Etched magnesium mounted to sustainable mdf
Each panel: 24 x 18 x 1 inches (61 x 46 x 2.5 cm)
Five unique variants per “image”



In the early 1500’s, Michelangelo painted the Sistine Chapel’s ceiling, including a series of lunettes that wrap the chapel ceiling’s edges which loosely depict “Ancestors of Christ.” When Michelangelo came back decades later and painted the “Last Judgment” in the same chapel, not only did he paint over prior work by Pietro Perugino, but by 1541, he also painted over two of his own lunettes.

In the 1560’s, Adamo Scultori, an engraver from Padua, depicted 32 of Michelangelo’s figures of Christ’s Ancestors, including several from the redacted lunettes.  Apparently Scultori had created his images not from direct observation in the chapel, but from existing drawings, either by Michelangelo or by one of numerous other artists who had drawn them (a common situation in the burgeoning world of making, printing, publishing, and selling prints in the 16th century). Measuring approximately 5 x 4 inches each, Scultori’s engravings were most often purchased in volumes containing the whole group, but also sold individually. Furthermore, over the centuries, new impressions were printed from the original engraving plates with continual degradation to the details that Scultori had originally inscribed so carefully. Not only did the prints degrade over time but, of course, the physical pieces of paper that they were printed upon, age, change hands, and are “worse for the wear.”

Andrew Witkin originally became acquainted with Adamo Scultori while working on a curatorial project at his own gallery (Krakow Witkin Gallery) that was partially inspired by a particular work by Diana Scultori, Adamo Scultori’s sister. Both artists relied upon straight, parallel lines to define architectural space. Straight lines, in 16th century engraving, were potentially considered a sign of lack of skill; yet in the 21st century, those parallel lines seem contemporary. But what of the figures? Scultori’s renderings were not the most skillful and the identities of the “characters” were unclear at best.  By removing the figures, Witkin could focus on what intrigued him about the works.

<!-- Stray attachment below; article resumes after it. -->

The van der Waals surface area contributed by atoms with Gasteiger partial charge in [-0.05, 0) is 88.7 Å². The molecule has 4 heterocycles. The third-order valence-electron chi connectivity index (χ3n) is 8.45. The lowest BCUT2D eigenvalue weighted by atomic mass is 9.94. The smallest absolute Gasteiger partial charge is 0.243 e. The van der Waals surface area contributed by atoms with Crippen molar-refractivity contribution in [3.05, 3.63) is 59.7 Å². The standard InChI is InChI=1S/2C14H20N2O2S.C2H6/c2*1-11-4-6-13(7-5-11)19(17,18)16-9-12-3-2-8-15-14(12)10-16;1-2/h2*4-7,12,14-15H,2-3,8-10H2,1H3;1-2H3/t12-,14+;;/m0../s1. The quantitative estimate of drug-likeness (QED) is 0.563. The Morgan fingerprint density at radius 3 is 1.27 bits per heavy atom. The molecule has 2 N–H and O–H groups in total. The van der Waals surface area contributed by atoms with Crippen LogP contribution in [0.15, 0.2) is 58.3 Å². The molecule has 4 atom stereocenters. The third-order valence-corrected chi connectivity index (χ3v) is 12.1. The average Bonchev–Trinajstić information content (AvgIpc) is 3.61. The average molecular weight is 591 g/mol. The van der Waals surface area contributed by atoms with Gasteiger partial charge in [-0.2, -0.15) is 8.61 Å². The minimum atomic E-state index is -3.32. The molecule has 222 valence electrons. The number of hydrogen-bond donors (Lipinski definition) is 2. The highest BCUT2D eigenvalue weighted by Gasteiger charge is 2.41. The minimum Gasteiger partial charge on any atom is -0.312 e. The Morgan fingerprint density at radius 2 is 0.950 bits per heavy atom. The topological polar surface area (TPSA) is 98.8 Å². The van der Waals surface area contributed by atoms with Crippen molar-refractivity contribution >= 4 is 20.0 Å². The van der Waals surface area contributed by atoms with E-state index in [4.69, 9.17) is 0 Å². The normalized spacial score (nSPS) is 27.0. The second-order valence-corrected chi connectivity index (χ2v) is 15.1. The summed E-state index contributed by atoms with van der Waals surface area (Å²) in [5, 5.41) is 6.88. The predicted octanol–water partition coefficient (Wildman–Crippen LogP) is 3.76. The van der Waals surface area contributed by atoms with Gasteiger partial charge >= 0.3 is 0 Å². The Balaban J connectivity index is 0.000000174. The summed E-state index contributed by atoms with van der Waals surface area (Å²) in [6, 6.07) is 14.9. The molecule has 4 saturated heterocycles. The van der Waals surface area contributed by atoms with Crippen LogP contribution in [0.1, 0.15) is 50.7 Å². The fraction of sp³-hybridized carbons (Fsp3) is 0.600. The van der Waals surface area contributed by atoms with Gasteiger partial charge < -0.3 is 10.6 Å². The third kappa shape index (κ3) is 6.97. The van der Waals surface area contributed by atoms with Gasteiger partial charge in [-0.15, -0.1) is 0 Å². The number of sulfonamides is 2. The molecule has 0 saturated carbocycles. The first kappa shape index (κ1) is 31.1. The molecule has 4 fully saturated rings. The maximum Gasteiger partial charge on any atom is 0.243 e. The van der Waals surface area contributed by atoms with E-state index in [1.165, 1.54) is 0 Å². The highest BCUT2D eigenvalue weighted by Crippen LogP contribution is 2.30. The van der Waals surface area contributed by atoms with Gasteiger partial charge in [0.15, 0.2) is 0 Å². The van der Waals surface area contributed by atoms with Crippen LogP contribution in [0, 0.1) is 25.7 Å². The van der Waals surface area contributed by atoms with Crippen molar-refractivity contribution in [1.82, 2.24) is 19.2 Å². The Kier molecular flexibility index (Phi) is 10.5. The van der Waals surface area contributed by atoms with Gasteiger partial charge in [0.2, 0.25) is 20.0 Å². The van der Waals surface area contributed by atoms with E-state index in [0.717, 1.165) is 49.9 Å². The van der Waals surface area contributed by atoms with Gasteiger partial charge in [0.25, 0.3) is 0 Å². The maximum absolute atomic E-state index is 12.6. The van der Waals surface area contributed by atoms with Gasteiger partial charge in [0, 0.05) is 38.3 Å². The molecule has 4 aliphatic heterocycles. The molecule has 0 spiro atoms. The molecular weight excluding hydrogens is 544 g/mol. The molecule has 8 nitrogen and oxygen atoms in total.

Witkin initially redacted the figures on actual examples of engravings, but this led to a desire to further alter the imagery, now via scale; increasing size meant a more direct engagement with those timeless lines. Honoring the methods of engraving led the artist to exploring various techniques of plate fabrication, ultimately settling on the commercial process of etching magnesium blocks. The images are the same orientation, not “backwards” as they were on Scultori’s printing plates, as Scultori’s printed images. Although Witkin’s objects are conceivably printing blocks, by having the imagery the same as that on the prints, the artist pauses the cycle of image-production and offers a reconceived printing block as final object. 

The works in this exhibition display imagery that was originally painted in the chapel, rendered by an unknown draftsman, engraved by Adamo, photographed and/or scanned in the 21st century by various individuals and institutions, digitally edited by Witkin, transferred to photo-sensitive material, and then etched in a traditional chemical bath. The results are both rooted in history (imagery and organic materials) and thoroughly of the moment (the digital processing is noticeable in the “line quality”).

Witkin’s exhibition at Theodore presents 27 of the figures from Scultori’s engravings. Much like the “removal” of the figures, the exhibiting of an ‘incomplete’ group allows for the possibility of additional, excluded, and/or lost info to be considered. Perhaps, the project, “After (After Ancestors),” echoes what has come before, reflects what is possible now, and provides shadows for what will come.